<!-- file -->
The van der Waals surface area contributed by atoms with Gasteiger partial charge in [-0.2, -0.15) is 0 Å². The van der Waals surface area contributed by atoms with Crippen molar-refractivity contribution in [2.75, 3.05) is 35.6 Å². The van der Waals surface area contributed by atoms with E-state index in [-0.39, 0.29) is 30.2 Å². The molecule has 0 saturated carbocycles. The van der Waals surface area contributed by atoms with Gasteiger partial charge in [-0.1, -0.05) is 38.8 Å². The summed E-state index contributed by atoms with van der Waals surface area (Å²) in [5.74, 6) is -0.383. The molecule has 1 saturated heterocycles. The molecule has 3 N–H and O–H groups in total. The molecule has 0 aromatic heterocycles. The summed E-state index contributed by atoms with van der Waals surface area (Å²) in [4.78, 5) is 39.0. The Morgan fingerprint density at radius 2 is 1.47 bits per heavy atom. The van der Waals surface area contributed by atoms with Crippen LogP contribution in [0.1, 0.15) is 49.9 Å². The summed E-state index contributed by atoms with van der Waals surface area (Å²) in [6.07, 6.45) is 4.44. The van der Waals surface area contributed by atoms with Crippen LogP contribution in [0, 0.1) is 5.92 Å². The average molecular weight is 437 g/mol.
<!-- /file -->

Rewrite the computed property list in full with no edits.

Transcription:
The van der Waals surface area contributed by atoms with Gasteiger partial charge in [-0.2, -0.15) is 0 Å². The van der Waals surface area contributed by atoms with Crippen molar-refractivity contribution in [2.75, 3.05) is 35.6 Å². The van der Waals surface area contributed by atoms with E-state index in [-0.39, 0.29) is 30.2 Å². The molecule has 0 saturated carbocycles. The van der Waals surface area contributed by atoms with Gasteiger partial charge in [-0.1, -0.05) is 38.8 Å². The summed E-state index contributed by atoms with van der Waals surface area (Å²) in [5.74, 6) is -0.383. The molecule has 1 saturated heterocycles. The molecule has 3 N–H and O–H groups in total. The molecule has 0 aromatic heterocycles. The summed E-state index contributed by atoms with van der Waals surface area (Å²) in [4.78, 5) is 39.0. The Morgan fingerprint density at radius 2 is 1.47 bits per heavy atom. The van der Waals surface area contributed by atoms with Crippen LogP contribution in [0.1, 0.15) is 49.9 Å². The summed E-state index contributed by atoms with van der Waals surface area (Å²) in [6.07, 6.45) is 4.44. The van der Waals surface area contributed by atoms with Crippen LogP contribution in [0, 0.1) is 5.92 Å². The average molecular weight is 437 g/mol.